Cottagers are no strangers to lakes. They’re a main feature of Ontario’s cottage country, forming much of its landscape. But as it turns out, lakes have played a pivotal role in shaping city landscapes as well.
Take Toronto, for instance. Many of the city’s residents live their entire lives without realizing that some of Toronto’s most prominent geographic features were formed by a lake that existed 12,000 years ago.
Lake Iroquois was a larger, deeper version of Lake Ontario that inhabited the Toronto area before beginning to recede during the last ice age. The lake was formed by an ice sheet that damned the St. Lawrence River, forcing the water behind it to rise. The shoreline of Lake Iroquois reached much further into the city than present day Lake Ontario and would have left Toronto’s downtown core under approximately 50 metres of water.
Intrigued by the geographic anomalies left behind by Lake Iroquois, Toronto-resident Paul Smith, who lives in the south end of East York, has spent the pandemic mapping the shoreline of the ancient lake throughout the city.
“The hill that Casa Loma’s on on the north side of Davenport Road and also the Scarborough Bluffs are two of the best examples,” Smith says.
Smith, a retired user experience specialist for IBM who holds a PhD in cognitive psychology, first became interested in Lake Iroquois’ shoreline while exploring his own neighbourhood. “I live at the bottom of this big hill in Toronto and I’ve always been curious about how that developed,” he says.
Aware that the sharp incline leading up to Casa Loma and the Scarborough Bluffs were remnants of Lake Iroquois’ shoreline, Smith realized that he’d never seen anyone map the shoreline between those two points. So, he took the project upon himself.
Using a variety of maps, including an interactive topographic map on Natural Resources Canada’s website, and some help from retired geologist Ed Freeman, Smith was able to follow the contours of the shoreline. To ensure he didn’t forget any of his findings, he photographed each section, compiling it in a document.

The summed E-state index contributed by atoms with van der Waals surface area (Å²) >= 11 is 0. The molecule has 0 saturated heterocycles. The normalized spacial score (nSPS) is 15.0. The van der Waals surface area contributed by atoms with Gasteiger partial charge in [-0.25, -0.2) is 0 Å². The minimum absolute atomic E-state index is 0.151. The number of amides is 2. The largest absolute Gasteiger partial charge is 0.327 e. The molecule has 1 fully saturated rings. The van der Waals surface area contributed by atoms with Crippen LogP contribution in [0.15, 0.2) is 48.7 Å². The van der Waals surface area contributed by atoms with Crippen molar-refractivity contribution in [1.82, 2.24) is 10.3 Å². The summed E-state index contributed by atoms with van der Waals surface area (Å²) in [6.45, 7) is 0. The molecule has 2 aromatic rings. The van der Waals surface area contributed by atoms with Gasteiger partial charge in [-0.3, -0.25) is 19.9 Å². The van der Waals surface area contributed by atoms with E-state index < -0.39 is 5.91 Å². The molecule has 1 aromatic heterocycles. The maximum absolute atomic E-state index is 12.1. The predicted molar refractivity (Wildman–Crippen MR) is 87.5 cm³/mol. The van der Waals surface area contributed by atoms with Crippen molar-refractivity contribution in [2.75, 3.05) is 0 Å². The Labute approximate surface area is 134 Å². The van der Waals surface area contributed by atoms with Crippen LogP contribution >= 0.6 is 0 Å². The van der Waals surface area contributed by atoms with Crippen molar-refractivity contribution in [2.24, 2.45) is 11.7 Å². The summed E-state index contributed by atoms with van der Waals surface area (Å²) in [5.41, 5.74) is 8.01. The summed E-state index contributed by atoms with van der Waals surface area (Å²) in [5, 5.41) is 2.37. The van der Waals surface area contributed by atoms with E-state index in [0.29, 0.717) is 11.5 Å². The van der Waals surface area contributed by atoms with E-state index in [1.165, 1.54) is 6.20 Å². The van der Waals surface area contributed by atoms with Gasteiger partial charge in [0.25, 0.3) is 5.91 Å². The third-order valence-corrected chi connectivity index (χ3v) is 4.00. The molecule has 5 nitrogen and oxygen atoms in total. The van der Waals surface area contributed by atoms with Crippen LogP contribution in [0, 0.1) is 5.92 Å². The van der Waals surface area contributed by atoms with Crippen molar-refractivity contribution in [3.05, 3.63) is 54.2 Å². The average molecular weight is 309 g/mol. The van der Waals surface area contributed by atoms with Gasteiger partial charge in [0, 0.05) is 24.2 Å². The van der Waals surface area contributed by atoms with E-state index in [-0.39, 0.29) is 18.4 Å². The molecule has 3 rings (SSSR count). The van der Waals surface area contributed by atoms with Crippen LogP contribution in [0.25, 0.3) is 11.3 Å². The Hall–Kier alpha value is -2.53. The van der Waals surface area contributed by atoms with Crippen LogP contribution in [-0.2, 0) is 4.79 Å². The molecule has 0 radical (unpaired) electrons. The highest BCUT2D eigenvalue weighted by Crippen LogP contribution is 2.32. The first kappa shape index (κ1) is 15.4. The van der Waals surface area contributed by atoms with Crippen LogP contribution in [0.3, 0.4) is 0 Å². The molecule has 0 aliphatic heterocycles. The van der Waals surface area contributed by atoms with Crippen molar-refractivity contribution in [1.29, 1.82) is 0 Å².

Some of the areas, however, proved more difficult to find than others. “Leaside is one of them,” Smith says. “And the other one is near where I live, right around Victoria Park, south of St. Clair. It goes through there, but the signs are incredibly subtle. And then it picks up again as you get towards Scarborough.”
Smith adds that anywhere around streams or rivers is also difficult to follow. “The Rouge Valley is a complete hodgepodge,” he says. “I went up there to try and figure it out and the shoreline just disappears.”
One of the areas that surprised Smith was an east-to-west street named Old Bridle Path that runs just north of the CPR railway track, separating the neighbourhoods of Moore Park and Rosedale. “There’s a major ridge there that I didn’t know about. I’ve probably seen it over the years, but it never really registered,” he says.
Throughout his research, Smith also discovered that many of Toronto’s wealthiest neighbourhoods are perched on top of the cliffs formed by Lake Iroquois’ shoreline, including Casa Loma, the Beaches, Cliffcrest, and Moore Park.
The mapping process involved a lot of driving, fresh air, and a little climbing, but Smith says it’s allowed him to see the city in a whole new way. “It’s sort of like I’ve got X-ray vision and can see the shoreline everywhere I go.”